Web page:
Use octave transfer (ITT sec. 7.7).

Thanks, this operation being notably absent in Schenkerian theory (I think).

The short answer is: definitely not

I suppose I will have to live with that for now.

If by "work fine" you mean that it is in fact possible to identify the "appropriate" Roman numerals to assign in such cases, sure, I'll give you that

By work fine, I mean the the theory is falsifiable, and has predictive power. If you are given half of the bars in a Mozart piece, using harmonic theory can give a reasonable guess as to the rest. I'm not that confident about Mozart though, certainly pop music can be predicted using harmonic theory.

As far as I am concerned, there is no aesthetic difference between any of the passages (a) through (d) for the simple reason that all four of them are too short to possess much of any aesthetic characteristics in the first place: they all consist of three bars of four chords each.

...

The essence of musical composition -- at least its most fundamental and "elusive" aspect -- has to do with projecting coherent (i.e. recognizably human-designed) gestures over long time spans ... To be impressed by the difference between (a) and (d) -- as readers are apparently expected to be -- is to miss most of the point of what music is about

Could it be that your subjective experience of music is different than most people? It certainly sounds very alien to me. While its true that listening to the long range structure of a sonata is pleasurable to me, there are certainly 3 to 4 bar excerpts that I happen to enjoy in isolation without context. But you think that 3 bars is not enough to distinguish non-music from music.

You also claim that the stylistic differences are minor, yet I would wager that virtually 100% of people (with hearing) can point out d) as being to only tonal example.

the question for the theorist or analyst is how a given listener understands what the composer writes

This is very strange to me; suppose mozart were to replace all of the f's in sonata in c major with f sharps. I think that the piece of music would be worse. Not objectively, or fundamentally worse. Just worse to a typical listener's ears. A pianist who was used to playing mozart might wonder if there was a mistake in the manuscript.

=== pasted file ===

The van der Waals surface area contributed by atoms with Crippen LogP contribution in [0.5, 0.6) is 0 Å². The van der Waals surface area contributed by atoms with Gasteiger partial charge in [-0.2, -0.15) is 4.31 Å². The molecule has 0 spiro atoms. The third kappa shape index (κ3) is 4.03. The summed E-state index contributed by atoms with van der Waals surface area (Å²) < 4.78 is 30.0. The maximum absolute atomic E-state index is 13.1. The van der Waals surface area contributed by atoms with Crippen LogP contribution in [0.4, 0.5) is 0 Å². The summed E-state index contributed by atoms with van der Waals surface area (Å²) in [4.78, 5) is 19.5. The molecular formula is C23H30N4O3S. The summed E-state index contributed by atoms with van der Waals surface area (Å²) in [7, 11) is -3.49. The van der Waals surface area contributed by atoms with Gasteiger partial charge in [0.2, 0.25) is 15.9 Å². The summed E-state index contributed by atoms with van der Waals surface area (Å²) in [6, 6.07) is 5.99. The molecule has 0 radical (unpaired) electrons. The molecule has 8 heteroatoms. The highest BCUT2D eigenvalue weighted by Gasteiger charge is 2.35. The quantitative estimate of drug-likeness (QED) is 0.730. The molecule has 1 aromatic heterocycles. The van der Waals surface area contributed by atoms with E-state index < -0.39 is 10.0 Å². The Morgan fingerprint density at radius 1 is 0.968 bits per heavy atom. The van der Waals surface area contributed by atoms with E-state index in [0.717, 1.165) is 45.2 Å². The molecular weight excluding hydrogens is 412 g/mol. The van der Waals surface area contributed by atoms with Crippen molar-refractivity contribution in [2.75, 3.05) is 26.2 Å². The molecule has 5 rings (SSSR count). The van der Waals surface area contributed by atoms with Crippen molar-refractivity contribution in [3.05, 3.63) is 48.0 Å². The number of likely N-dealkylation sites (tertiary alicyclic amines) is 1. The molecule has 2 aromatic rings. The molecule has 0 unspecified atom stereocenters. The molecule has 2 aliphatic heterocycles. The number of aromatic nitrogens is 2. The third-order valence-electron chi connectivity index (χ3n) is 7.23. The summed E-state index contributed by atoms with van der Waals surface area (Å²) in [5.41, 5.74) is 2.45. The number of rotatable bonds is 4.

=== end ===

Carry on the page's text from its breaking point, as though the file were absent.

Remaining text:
Use octave transfer (ITT sec. 7.7).

Thanks, this operation being notably absent in Schenkerian theory (I think).

On the contrary, Schenker uses it routinely.

By work fine, I mean the the theory is falsifiable, and has predictive power. If you are given half of the bars in a Mozart piece, using harmonic theory can give a reasonable guess as to the rest.

If you're talking about the expectations that a piece sets up for the listener, Westergaardian theory has much more to say about that than harmonic theory does. Or, let me rather say: an analyst equip... (read more)

Bad Concepts Repository

by moridinamael 1 min read27th Jun 2013204 comments

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We recently established a successful Useful Concepts Repository.  It got me thinking about all the useless or actively harmful concepts I had carried around for in some cases most of my life before seeing them for what they were.  Then it occurred to me that I probably still have some poisonous concepts lurking in my mind, and I thought creating this thread might be one way to discover what they are.

I'll start us off with one simple example:  The Bohr model of the atom as it is taught in school is a dangerous thing to keep in your head for too long.  I graduated from high school believing that it was basically a correct physical representation of atoms.  (And I went to a *good* high school.)  Some may say that the Bohr model serves a useful role as a lie-to-children to bridge understanding to the true physics, but if so, why do so many adults still think atoms look like concentric circular orbits of electrons around a nucleus?  

There's one hallmark of truly bad concepts: they actively work against correct induction.  Thinking in terms of the Bohr model actively prevents you from understanding molecular bonding and, really, everything about how an atom can serve as a functional piece of a real thing like a protein or a diamond.

Bad concepts don't have to be scientific.  Religion is held to be a pretty harmful concept around here.  There are certain political theories which might qualify, except I expect that one man's harmful political concept is another man's core value system, so as usual we should probably stay away from politics.  But I welcome input as fuzzy as common folk advice you receive that turned out to be really costly.